Baptizing Cats

This past weekend Mrs. Stein and I tried something new to us, Glamping.  Glamping is a mix of glamour and camping and describes a style of camping with amenities not usually a part of traditional camping.  Mrs. Stein had recently made the decision to stop smoking and asked that we find a quiet stress free location to begin this transition.   She needed to change her environment and reduce as many triggers as possible.  We chose glamping for the seclusion it offered.  Just the right amount of separation from  normal society without too much roughing involved.

While reducing her stress was the goal, I quickly learned that offering sound, logical, reasonable cessation advice to a person who has just stopped smoking is much like attempting to baptize a cat and she was not nearly as appreciative as the cat in the metaphor.

While Mrs. Stein was doing this for personal reasons, it still made me think about the cost of smoking in the workplace.  So like any HR blogger would do, I did a little research so I can share it with you here.   I found many articles on the subject which mostly referenced an Ohio State University study (found here)  which claims that companies pay almost $6,000 extra per year for each employee who smokes.

Before going much further, I feel it important to note that this information is being provided for informational purposes and not a condemnation of smokers in the workplace.  Some of our most valuable employees are smokers and I would not trade them for the world.  In no way am I suggesting this be addressed on an employee by employee basis, I am sure the cat metaphor above would still apply if this was attempted in the workplace.  This information is being provided to help employers understand there is a real employer cost involved with smoking and that offering cessation assistance (even at a cost to the company) can be a good investment.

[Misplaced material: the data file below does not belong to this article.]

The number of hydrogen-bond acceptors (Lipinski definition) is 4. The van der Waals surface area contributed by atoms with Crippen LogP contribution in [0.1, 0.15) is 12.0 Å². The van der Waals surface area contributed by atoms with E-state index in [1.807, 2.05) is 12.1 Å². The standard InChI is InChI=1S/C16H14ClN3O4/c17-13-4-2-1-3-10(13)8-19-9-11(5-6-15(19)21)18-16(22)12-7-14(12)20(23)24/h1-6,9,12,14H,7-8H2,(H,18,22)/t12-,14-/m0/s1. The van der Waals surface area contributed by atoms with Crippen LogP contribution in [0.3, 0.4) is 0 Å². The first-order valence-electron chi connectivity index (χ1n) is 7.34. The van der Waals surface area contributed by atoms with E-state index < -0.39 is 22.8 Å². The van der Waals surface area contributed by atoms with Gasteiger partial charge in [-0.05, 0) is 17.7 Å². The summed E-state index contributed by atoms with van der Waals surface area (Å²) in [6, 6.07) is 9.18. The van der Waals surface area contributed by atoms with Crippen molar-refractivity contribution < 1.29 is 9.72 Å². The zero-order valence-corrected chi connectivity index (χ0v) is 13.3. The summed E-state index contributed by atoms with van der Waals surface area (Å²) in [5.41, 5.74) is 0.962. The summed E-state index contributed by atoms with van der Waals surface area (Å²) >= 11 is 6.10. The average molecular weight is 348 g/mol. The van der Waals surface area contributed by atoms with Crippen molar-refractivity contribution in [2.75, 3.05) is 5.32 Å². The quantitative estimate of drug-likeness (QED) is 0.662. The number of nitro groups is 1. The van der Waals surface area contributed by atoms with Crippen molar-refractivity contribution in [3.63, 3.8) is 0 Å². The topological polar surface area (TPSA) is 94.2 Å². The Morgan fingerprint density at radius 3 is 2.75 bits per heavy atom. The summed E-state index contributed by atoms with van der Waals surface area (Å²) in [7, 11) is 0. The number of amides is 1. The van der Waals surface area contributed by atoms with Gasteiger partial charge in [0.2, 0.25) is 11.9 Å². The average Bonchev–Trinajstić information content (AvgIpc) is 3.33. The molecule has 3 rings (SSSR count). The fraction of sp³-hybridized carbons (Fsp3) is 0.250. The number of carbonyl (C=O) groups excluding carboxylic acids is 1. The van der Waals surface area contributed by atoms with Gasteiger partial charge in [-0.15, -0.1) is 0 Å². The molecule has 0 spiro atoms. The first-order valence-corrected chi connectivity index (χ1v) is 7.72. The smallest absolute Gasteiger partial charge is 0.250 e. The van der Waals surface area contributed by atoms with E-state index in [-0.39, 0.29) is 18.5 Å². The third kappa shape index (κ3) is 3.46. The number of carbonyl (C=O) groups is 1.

The costs listed in the study are broken down as an average of $517 per year for absenteeism, $462 for what they call presenteeism (present but less productive), $3,077 in smoke breaks and $2,056 in extra medical costs if the company is self insured.  And it costs the smoker as well; the study states that smokers tend to have lower salaries than non-smokers by as much as 15.6% and some employers have actual policies of not hiring smokers.

Quitting smoking is very difficult.  An article from the National Center for Biotechnology states that smokers try to quit only once every two to three years and only about 4-6% are successful.  Successfully quitting usually involves multiple attempts, but eventually about half are able to quit permanently.   About 1/3 of the people attempting to quit will seek treatment, which is actually a higher rate of treatment use than that for alcoholism or obesity.

Many times, employees who want to quit will seek, and in some cases require, treatment to quit.   Employers who provide support will increase the chance of success.  The website, meyouhealth.com , states that within 12 months of quitting the risk of cancer, heart disease and other chronic conditions is significantly reduced, lowering the extra medical costs stated above.  Workers who stop smoking will become as productive as co-workers who never smoked at all.

The site goes on to state that a successful, employer-supported cessation program should include three elements:

  • Easy access to nicotine replacement therapy
  • Active social support
  • Coaching

This is obviously best served from a third party.  Employers who want to help should research programs that offer assistance rather than develop or manage their own.  This should be easily justified given the figures in the OSU study are in line with actual costs the employer may be experiencing.

It would also be wise to offer this help passively.  The employer should let all employees know the program is available, but should allow the employee to make the initial approach.  The sources used above all state that this data is for employees who want to quit.

Mrs. Stein is off to a good start.  At times, she has vocalized some serious second thoughts throughout the weekend.  And we both know this is very difficult.  But overall, I am very proud of the effort she is making.

I also must say that our hosts, Christy and Bryan did a great job making sure we were comfortable and that we had everything we needed.  I would highly recommend the experience if you are considering something like this.  Learn more about them and the glamping experience at www.canopyridge.com .

 

 

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